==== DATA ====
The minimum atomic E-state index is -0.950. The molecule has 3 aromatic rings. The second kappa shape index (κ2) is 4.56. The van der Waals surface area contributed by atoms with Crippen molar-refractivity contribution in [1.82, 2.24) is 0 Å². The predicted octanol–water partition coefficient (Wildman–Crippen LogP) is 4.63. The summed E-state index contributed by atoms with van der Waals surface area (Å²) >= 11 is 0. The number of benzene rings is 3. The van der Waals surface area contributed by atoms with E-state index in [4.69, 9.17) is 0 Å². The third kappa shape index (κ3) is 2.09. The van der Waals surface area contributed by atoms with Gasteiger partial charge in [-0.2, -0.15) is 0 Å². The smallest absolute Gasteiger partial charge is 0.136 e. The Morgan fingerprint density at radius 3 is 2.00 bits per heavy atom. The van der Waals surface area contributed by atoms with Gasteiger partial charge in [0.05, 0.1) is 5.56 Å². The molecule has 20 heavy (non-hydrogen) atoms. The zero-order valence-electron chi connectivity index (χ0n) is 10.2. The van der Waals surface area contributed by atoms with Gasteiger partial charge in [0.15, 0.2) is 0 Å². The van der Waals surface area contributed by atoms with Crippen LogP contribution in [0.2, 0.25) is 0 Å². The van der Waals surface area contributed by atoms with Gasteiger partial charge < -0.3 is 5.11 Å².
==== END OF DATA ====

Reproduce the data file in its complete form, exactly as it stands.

The minimum atomic E-state index is -0.950. The molecule has 3 aromatic rings. The second kappa shape index (κ2) is 4.56. The van der Waals surface area contributed by atoms with Crippen molar-refractivity contribution in [1.82, 2.24) is 0 Å². The predicted octanol–water partition coefficient (Wildman–Crippen LogP) is 4.63. The summed E-state index contributed by atoms with van der Waals surface area (Å²) >= 11 is 0. The number of benzene rings is 3. The van der Waals surface area contributed by atoms with E-state index in [4.69, 9.17) is 0 Å². The third kappa shape index (κ3) is 2.09. The van der Waals surface area contributed by atoms with Gasteiger partial charge in [-0.2, -0.15) is 0 Å². The smallest absolute Gasteiger partial charge is 0.136 e. The Morgan fingerprint density at radius 3 is 2.00 bits per heavy atom. The van der Waals surface area contributed by atoms with Gasteiger partial charge in [0.05, 0.1) is 5.56 Å². The molecule has 20 heavy (non-hydrogen) atoms. The zero-order valence-electron chi connectivity index (χ0n) is 10.2. The van der Waals surface area contributed by atoms with Gasteiger partial charge in [0.15, 0.2) is 0 Å². The van der Waals surface area contributed by atoms with Crippen LogP contribution in [0.2, 0.25) is 0 Å². The van der Waals surface area contributed by atoms with Gasteiger partial charge < -0.3 is 5.11 Å².